I’m posting this on both blogs because it seems appropriate.
A year ago today I took Darlin’s first picture. If I had taken her picture when I first started feeding her it would have made some people cry. She was so skinny that she looked hunched over with her stomach pulled up inside of her. She didn’t have her winter coat when we met, as a result her hair was thin and closer to her body. I thought she was some kind of hound dog. I was in such a hurry to feed her on schedule that taking her picture never crossed my mind. As soon as darkness fell I would watch the clock until it was time for me to leave the house.
So why Dec. 6th, 2008?
A local breeder had been shut down by the ASPCA. There were about 50 dogs that they had to surrender. The Humane Society took several, some went to rescues, and 16 were transported to a Michigan rescue. The ASPCA asked the breeder to pay for the gas needed to transport the dogs out of state. She said she wouldn’t do it because she didn’t want to give them up. When I heard about the gas, I made the donation because those dogs were not going to be delayed a chance at freedom if I had anything to do with it.
My husband and I met with the breeder’s husband at 8:00 in the morning at a grocery store parking lot. The same one that Darlin’ would be eating at once it turned dark. He was supposed to be bringing three Jack Russell’s going to Russell Rescue in Tennessee. They were not Jack Russell’s, they were Rat Terriers, but that’s okay, Russell Rescue wouldn’t turn them away. I had my camera along so that I could email the pictures to everyone involved in their rescue.
I asked the breeders husband for their names and any information he had. When he handed over the male he called JR, he said that JR had never been used for anything other than making puppies. They were frightened. In fact JR was in the back of the crate when we arrived at rescue and I didn’t realize it at the time, but he had to use the bathroom.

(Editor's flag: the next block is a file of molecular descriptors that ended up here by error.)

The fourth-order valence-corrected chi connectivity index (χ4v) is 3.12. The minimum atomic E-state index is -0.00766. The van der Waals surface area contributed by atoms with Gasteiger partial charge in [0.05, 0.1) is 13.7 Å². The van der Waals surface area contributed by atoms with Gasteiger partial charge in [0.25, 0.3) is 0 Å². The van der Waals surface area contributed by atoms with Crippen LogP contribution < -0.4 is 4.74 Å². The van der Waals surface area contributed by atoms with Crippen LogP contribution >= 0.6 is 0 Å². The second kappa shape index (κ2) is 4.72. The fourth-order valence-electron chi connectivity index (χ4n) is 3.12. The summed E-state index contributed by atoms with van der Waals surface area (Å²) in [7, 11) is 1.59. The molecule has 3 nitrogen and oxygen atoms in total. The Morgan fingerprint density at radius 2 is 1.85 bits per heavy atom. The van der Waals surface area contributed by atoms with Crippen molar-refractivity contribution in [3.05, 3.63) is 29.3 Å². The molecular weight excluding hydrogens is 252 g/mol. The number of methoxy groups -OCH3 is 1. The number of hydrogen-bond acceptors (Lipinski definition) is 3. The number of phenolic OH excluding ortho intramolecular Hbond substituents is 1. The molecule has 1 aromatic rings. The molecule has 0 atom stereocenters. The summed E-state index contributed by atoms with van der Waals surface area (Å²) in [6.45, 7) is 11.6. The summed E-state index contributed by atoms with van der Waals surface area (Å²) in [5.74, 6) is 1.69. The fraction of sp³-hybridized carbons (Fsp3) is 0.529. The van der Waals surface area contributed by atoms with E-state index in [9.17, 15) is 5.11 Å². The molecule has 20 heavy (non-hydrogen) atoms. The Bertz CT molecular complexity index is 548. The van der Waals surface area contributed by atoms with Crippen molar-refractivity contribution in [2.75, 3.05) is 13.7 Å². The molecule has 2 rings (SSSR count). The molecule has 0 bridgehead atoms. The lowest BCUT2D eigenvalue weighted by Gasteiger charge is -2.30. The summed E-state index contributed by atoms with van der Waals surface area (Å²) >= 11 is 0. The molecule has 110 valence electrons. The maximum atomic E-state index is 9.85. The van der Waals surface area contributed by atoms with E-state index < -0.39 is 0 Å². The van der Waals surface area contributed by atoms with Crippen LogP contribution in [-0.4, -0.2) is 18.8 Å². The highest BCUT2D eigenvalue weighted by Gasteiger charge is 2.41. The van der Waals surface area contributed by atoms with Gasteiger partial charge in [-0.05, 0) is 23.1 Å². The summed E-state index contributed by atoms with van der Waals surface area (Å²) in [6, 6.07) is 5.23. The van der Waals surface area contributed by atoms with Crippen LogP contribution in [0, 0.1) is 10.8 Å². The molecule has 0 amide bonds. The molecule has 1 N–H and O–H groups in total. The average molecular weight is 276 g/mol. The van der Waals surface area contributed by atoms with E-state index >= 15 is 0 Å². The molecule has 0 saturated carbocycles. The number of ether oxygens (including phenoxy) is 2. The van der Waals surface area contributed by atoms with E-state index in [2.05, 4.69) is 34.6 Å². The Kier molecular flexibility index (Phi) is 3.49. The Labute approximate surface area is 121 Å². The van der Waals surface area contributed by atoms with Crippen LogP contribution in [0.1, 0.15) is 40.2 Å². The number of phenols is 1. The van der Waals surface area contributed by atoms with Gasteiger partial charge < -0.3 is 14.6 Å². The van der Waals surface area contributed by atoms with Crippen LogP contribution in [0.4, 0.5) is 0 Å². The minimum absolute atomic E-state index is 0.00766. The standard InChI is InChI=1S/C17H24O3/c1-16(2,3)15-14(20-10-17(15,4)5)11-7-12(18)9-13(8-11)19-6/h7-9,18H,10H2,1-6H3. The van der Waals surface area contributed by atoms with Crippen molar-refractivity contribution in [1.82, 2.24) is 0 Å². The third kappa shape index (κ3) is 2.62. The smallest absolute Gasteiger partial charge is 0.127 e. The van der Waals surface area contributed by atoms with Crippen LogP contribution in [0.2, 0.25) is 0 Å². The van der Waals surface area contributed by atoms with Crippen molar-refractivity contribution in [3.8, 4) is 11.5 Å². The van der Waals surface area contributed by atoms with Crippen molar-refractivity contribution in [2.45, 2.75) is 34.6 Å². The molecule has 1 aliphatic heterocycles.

My daughter’s great grandmother (89 yrs at the time) lives in Tennessee so we stopped to visit with her that afternoon. Granny had a stroke in 2007 and moved into an assisted living home. We always take her out to lunch when we visit. It’s usually getting dark by the time we head home so I had Darlin’s food with me so that I could feed her on the way to our house. That day I had my camera too. It was hard getting Darlin’s picture because the camera I used isn’t good for taking pictures at night. Darlin’ was fearful too therefore I kept my distance as she ate over at her tree.
Yesterday we went to visit Granny in a North Alabama Rehab because she broke her hip in November and still isn’t able to walk. Darlin’ had been alone all afternoon and was really missing me. She cries, whines, barks, and gets overly-excited when I come in the door. All of are dogs are excited to see Mom and Dad even though the kids were home, but Darlin’ is different - and special. She usually hides in my room while I’m away. I’m sure she feels abandoned by me when I’m gone.
Last night I stood outside as Darlin’ went potty before bed. She still won’t stay in the yard without me and most times she will not go down unless I do. It was freezing cold and the ground was covered in frost. I wore my oversized coat with the hood over my head and I was still freezing, yet the night reminded me that it wasn’t quite as cold as some of the nights that Darlin’ spent alone outside last winter. As I stood there shivering waiting on the dogs, I was thankful that my mind is at peace this month.
Standing out in the cold last night took me back to last winter and winters past. It was December when my daughter asked what my intentions were concerning Darlin’. That’s when I told my family with tears on my eyes that I only intended to keep Darlin’ alive through winter by feeding her and the rest was in Gods hands. I didn’t want her, I had three dogs already. Besides, she didn’t want me, she wouldn’t come near me.